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22
May

Bionic eye implant promises a lifetime of perfect vision


An optometrist in British Columbia claims to have invented an easily implantable device that provides its wearer with vision “three times better than 20/20″ for life. Dubbed the Ocumetics Bionic Lens by its inventor Dr. Garth Webb, this device appears to be very similar in structure to the conventional artificial lenses employed in cataract surgery. The eight-minute installation procedure is reportedly painless. It involves injecting the folded lense into your eye where it unfurls to replace your natural lense and correct your vision. There’s also an added benefit in that with these artificial lenses in place, you’ll never develop cataracts.

The technology is still quite untested, mind you. And despite Webb’s assurances to Business Insider that the technology is both safe and effective, there isn’t a whole lot of available information as to how the devices actually work. Webb presented his research on the lenses at the Latin American Society of Cataract and Refractive Surgeons‘ annual conference in April. His company, Ocumetics Technology Corp, plans to first test the lenses on animals before moving on to blind humans trials. If all goes according to plan, the lenses could receive regulatory approval in Canada by 2017.

[Image Credit: Ghost in the Shell]

Filed under: Science

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Source: Business Insider

22
May

Silk Road Survival: In conversation with ‘Deep Web’ director Alex Winter


An unassuming, Mormon family man. A brilliant physics and engineering student with a goofy smile. Five years ago, neither of these men knew each other, let alone suspected that they’d be drawn into a web suffused with libertarian dogma, hard drugs and the sort of rhetorical dedication that allegedly drove that student — Ross Ulbricht — to order a hit on that family man.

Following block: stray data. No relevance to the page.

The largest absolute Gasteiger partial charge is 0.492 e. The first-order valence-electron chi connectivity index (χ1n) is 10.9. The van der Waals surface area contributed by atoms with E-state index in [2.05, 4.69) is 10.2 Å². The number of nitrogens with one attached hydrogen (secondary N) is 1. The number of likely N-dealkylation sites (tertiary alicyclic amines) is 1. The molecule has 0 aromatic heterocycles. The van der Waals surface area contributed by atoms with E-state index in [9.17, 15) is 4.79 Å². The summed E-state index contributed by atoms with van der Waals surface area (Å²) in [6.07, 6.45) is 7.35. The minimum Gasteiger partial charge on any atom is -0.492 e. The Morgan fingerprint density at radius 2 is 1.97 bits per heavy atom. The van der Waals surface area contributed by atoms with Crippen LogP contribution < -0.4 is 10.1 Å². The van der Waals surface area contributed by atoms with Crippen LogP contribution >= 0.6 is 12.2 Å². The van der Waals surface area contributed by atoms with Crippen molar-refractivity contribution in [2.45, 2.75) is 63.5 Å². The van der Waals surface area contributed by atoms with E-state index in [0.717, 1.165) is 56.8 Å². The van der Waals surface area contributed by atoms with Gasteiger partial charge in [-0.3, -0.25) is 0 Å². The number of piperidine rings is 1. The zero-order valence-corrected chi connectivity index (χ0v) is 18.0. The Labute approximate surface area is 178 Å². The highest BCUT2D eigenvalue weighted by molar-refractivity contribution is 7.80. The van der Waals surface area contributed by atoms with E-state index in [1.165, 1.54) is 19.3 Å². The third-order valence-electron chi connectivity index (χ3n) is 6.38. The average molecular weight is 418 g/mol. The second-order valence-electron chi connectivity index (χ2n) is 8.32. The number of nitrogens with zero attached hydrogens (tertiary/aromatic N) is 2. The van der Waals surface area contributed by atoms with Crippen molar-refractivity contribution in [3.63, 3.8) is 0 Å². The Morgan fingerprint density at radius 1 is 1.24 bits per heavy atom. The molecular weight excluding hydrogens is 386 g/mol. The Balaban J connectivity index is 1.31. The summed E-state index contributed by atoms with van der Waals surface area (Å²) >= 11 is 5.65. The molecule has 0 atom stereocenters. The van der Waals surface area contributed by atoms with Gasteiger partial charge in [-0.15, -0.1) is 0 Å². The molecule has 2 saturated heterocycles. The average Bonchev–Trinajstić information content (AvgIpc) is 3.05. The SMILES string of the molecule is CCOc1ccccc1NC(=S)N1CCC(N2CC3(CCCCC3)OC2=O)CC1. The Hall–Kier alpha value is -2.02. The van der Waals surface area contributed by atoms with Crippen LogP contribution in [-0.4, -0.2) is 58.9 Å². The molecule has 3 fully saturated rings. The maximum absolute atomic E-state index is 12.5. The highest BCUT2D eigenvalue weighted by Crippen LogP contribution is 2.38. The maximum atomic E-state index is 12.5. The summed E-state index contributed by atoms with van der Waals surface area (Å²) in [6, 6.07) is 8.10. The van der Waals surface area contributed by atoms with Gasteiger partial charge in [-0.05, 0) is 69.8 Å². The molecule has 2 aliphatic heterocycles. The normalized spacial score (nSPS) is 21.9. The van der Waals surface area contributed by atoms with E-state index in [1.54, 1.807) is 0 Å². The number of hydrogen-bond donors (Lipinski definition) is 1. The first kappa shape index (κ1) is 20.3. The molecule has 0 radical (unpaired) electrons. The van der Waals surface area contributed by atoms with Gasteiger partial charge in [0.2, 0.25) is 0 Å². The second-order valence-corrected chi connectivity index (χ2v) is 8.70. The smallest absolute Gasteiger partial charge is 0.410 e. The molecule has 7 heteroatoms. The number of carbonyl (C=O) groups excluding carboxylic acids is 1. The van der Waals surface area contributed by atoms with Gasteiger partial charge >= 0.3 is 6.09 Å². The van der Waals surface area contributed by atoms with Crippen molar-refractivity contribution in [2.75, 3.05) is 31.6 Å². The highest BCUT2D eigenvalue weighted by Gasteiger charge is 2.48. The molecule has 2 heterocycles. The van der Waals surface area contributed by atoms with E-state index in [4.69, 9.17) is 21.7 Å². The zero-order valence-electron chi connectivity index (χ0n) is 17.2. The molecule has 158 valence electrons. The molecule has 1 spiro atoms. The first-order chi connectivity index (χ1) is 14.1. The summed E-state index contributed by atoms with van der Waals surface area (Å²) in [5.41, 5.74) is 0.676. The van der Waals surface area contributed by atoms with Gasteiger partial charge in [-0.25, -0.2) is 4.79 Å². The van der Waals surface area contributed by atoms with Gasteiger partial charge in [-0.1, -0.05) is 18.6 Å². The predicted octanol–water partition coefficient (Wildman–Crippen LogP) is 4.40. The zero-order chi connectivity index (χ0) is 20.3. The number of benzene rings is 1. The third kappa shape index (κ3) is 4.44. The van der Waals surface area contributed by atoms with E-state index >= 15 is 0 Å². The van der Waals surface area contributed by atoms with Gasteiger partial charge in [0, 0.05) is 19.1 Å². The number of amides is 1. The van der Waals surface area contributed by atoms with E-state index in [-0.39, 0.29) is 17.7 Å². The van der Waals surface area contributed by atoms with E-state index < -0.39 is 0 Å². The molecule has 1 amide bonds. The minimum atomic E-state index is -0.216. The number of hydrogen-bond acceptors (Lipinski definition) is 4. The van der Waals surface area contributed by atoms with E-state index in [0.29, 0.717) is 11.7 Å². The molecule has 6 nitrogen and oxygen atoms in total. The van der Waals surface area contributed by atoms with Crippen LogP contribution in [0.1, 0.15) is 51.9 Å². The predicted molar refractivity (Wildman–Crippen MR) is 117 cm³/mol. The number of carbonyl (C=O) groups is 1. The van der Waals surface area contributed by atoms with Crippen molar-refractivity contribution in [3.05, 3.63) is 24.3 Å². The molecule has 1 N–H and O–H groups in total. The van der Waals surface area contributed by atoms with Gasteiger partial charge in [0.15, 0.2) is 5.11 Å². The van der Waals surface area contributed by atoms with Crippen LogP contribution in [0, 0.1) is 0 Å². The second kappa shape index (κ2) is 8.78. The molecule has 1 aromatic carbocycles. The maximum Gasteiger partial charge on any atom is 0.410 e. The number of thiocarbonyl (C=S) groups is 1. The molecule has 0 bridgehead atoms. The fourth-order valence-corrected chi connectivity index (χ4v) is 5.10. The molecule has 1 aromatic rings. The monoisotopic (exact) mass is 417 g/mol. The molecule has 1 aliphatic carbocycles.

That’s the weighty world that digital documentarian Alex Winter set out to explore in his new film, Deep Web. By his own admission, the documentary — which first appeared at SXSW in March and hits Epix on May 31st — can’t tell the whole story of the Silk Road, an anonymous bazaar of hallucinogens, hitmen and, really, whatever you were looking for. Ulbricht is still behind bars after being found guilty of all seven charges leveled at him earlier this year, which included narcotics trafficking, computer hacking and money laundering. One even crowned him a “kingpin,” and stuck him with the punishment attached to the title. While he and the rest of us wait to see what his sentencing holds, though, Deep Web acts as an important crash course in the events that led to all this. We spoke to director Winter to understand how and why he put the story together on film.

The documentary starts off as a primer on Tor (a crafty bit of anonymizing communications software), the web of secretive and mostly inaccessible “dark” sites like Silk Road and the sentiments that led to their creation. Where it really shines, though, is the second act, which explores the long, transformative path that helped turn Ulbricht from a brilliant student and book seller into the Silk Road’s owner, Dread Pirate Roberts, who would eventually be caught red-handed in a San Francisco library. The events surrounding the collapse of the Silk Road have been recounted and retold from just about every perspective, which left Winter the unenviable job of finding an objective, nuanced thread to wind through his work.